3) The Ending. The last five or so chapters were plain amazing. In one chapter, the crew is utterly amazed and astonished at what they are seeing and I felt the same way when reading it. The descriptions of this 'alien' place was just awe-inspiring and beautiful, but totally foreign and unknown. Then all the events that take place after this, were exciting and satisfying. It just was a great ending.

Side Notes:
1) Kara. I was actually kind of glad of how little we see of her. She wasn't a good character in Swordmage because she really had nothing interesting to her character. The less I saw of her, the happy I was. I'm not saying that she won't be a great character, I really do think she would be, but it feels like she is just being misused.
2) Chapter 23. Two words. Wonderful and beautiful. Just the sense of wonderment the crew had, I had. Then the descriptions were just wonderful.
3) Cover Art. I like the art work here a lot. It's not as busy as the art work for Swordmage and there's Sarth in the back ground so that gives it some props.

Overall: 4/5
Final Thoughts:
Corsair really improves on everything that Swordmage had problems with. The plot lines are simpler and more to the point, no more lollygagging. The characters are improved, most of them were better developed and much more interesting. The only big problem was how the pacing was off for most of the story. It was mostly slow, but there were times in which things felt rushed. Even with that problem, I did have a harder time putting the book down for too long. All in all, Corsair is a big improvement over Swordmage.
1 of 1 people found the following review helpful
2.0 out of 5 stars Meh. This is no City of Ravens 8 Sep 2010
By Matthew Lane - Published on Amazon.com
Format:Mass Market Paperback
After reading Swordmage & loving the hometown heroes aspect of the story i was seriously let down by Corsair. I should say that i'm not a huge fan of the D&D 4E system its built upon & this will probably shine through, as i wonder if the writer is a fan of it. I say this because one of the greatest problems i had with the novel is it at times looks like it is going in a particular direction only to have an editor turn to him & say "I'm sorry, that is no longer in the rules, so you can't do that anymore, your going to have to find another way to resolve this issue," at which point Mr Baker has to try and come up with another equally good work around (this is seen most often when characters try to spellcast).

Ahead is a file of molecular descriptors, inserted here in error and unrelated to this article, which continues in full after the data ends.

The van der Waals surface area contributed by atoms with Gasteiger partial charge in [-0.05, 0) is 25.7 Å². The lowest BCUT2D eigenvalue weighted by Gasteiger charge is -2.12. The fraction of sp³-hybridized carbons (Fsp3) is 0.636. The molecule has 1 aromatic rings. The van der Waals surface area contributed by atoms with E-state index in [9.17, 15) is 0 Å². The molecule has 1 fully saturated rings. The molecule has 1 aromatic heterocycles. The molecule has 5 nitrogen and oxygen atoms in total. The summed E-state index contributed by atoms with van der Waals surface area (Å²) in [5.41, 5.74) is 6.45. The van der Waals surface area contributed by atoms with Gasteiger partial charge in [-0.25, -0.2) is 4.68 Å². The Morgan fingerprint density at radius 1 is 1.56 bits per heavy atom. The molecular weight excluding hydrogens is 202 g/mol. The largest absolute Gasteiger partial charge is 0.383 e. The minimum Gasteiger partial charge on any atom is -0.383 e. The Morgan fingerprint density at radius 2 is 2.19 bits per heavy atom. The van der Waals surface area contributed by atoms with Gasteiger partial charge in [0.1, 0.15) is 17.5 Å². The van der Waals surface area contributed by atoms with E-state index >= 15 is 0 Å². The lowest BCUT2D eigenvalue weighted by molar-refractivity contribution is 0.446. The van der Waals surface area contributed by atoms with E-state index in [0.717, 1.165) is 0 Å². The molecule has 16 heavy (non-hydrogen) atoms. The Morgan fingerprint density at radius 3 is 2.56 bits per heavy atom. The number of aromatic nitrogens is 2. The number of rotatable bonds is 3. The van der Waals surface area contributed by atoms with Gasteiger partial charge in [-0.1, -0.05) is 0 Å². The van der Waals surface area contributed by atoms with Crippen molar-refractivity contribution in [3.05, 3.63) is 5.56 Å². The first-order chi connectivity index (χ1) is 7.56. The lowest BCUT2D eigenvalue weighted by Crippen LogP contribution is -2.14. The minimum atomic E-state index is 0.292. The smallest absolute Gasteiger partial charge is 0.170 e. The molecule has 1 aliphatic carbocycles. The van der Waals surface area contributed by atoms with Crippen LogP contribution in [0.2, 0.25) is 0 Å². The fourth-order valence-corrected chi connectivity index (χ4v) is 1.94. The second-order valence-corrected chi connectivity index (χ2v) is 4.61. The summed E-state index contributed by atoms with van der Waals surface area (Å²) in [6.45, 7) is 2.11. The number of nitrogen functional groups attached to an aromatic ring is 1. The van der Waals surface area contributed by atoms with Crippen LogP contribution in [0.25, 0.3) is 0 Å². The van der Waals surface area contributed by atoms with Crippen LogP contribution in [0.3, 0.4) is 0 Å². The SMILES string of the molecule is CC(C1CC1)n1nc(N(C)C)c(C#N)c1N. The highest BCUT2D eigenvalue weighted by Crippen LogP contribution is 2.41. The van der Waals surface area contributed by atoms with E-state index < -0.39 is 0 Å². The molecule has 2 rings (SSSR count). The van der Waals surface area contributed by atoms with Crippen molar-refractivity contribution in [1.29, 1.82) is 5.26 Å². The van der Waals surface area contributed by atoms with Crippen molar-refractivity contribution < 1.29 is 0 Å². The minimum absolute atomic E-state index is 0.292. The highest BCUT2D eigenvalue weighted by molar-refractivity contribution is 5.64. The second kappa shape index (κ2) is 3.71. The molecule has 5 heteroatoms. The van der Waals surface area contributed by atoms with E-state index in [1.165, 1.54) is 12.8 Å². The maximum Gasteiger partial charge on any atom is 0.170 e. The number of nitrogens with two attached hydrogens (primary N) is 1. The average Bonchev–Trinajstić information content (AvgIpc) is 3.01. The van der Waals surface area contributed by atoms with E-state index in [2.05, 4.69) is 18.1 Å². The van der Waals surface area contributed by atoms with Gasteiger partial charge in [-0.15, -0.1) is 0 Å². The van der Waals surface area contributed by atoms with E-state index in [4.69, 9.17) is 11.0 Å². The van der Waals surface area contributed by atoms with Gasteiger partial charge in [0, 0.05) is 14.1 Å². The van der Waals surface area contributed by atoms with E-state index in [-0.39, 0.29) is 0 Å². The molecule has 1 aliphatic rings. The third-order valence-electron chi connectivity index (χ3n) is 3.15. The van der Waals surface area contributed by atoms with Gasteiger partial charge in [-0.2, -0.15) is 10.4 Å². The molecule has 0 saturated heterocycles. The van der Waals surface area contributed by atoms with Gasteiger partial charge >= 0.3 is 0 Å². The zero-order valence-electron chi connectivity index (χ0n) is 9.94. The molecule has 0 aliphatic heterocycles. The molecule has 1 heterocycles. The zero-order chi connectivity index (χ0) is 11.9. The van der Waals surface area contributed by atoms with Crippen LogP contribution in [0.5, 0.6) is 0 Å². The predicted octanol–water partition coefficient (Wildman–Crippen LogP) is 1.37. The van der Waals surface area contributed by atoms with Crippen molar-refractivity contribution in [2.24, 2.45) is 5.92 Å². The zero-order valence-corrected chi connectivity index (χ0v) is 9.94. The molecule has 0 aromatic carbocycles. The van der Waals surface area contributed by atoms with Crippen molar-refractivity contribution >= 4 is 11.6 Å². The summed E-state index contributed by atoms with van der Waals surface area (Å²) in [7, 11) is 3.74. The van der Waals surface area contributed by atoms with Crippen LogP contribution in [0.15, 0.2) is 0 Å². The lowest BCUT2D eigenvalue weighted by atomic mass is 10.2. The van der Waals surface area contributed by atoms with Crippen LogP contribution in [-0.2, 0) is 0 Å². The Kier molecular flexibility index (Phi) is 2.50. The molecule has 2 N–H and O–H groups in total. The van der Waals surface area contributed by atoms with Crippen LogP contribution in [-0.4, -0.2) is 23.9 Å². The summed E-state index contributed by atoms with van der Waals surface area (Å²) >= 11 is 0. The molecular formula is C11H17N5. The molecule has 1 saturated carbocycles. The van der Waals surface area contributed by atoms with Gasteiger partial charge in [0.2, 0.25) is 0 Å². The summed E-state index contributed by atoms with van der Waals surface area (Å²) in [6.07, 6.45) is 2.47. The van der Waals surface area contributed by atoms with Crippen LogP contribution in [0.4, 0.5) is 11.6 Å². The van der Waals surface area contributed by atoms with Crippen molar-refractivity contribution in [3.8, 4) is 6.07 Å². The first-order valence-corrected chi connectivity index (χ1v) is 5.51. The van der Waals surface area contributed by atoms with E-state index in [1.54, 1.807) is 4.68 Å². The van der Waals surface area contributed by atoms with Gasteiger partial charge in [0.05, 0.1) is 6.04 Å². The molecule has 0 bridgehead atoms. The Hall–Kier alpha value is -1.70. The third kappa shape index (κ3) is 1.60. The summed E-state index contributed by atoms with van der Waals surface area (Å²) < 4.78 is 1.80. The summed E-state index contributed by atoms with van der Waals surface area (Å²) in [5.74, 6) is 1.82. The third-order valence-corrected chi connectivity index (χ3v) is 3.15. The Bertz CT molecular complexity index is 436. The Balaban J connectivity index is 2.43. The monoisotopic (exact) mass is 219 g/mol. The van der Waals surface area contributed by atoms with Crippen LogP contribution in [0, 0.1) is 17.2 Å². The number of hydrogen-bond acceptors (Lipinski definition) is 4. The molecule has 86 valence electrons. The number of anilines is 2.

But beyond that i found that the characters that were so vibrant in the previous book had stagnated in this book. Characters had there entire motivation turned on there heads in some cases & in some places just ignores the last novel entirely. The pirate plot was exceptionally hockey, using the kind of logic gamers have used for years to glorify pirates & ninjas. The family tree of villany also seemed to have been incredibly cliched & convoluted. This is not the Richard Baker writing i expected... Is this even the same author who gave us "The City of Ravens?"

-M
1 of 1 people found the following review helpful
4.0 out of 5 stars Avast ye landlubbers! 15 Mar 2009
By Bill Lewis - Published on Amazon.com
Format:Hardcover|Verified Purchase
Unlike most trilogies, Corsair easily stands alone, with several tantalizing hints of what's to come. Geran Hulmaster is faced with a many sided problem, finding his abducted ex-love, some question about that, and her daughter, who have been taken by Lord Kamoth and his son, who Geran drove out of power. Secretly behind the scene several dark elements strive to drive out the Hulmasters of Hulburg and take over control of the city. Thus begins a fast paced chase to strange and hidden places with lots of slam bang action. Geran is torn between the desire to save Mirya and Selsha, and protecting Hulburg. Character development is somewhat static in this book, and you are a bit confused as to Geran and Miryas relationship, but the story moves rapidly and is easily a one sitting read as you ride the waves of magic and good old fashioned sword clanging.
I look forward to "Avenger" and expect a satisfying end to a very good story. Richard Baker is always a fun read.
1 of 1 people found the following review helpful
4.0 out of 5 stars Great continuation 9 Aug 2010
By Robert "Dimndbangr" Hicks - Published on Amazon.com
Format:Mass Market Paperback
Corsair continues the adventures of Geran, Hamil, and Sarth. There is a new problem facing the town of Hulburg in the form of pirates. Like the first book Swordmage, the pacing is good; maybe a little better and the descriptions are still wonderful. We even get to travel to far off lands that were new and exciting. Mr. Baker continues to have great characters. The battle scenes are also engaging and wonderful to read.

I really don't have any criticisms with the book. It didn't wow me for a 5 star rating, but it was up there. I would have gone with a 4.5, but since that is not an option, I will go with a 4. I positively enjoyed the characters and storyline. I feel fans of the realms will really enjoy this one and if you like books about pirates, you will also enjoy it very much.

Happy reading

-Dimndbangr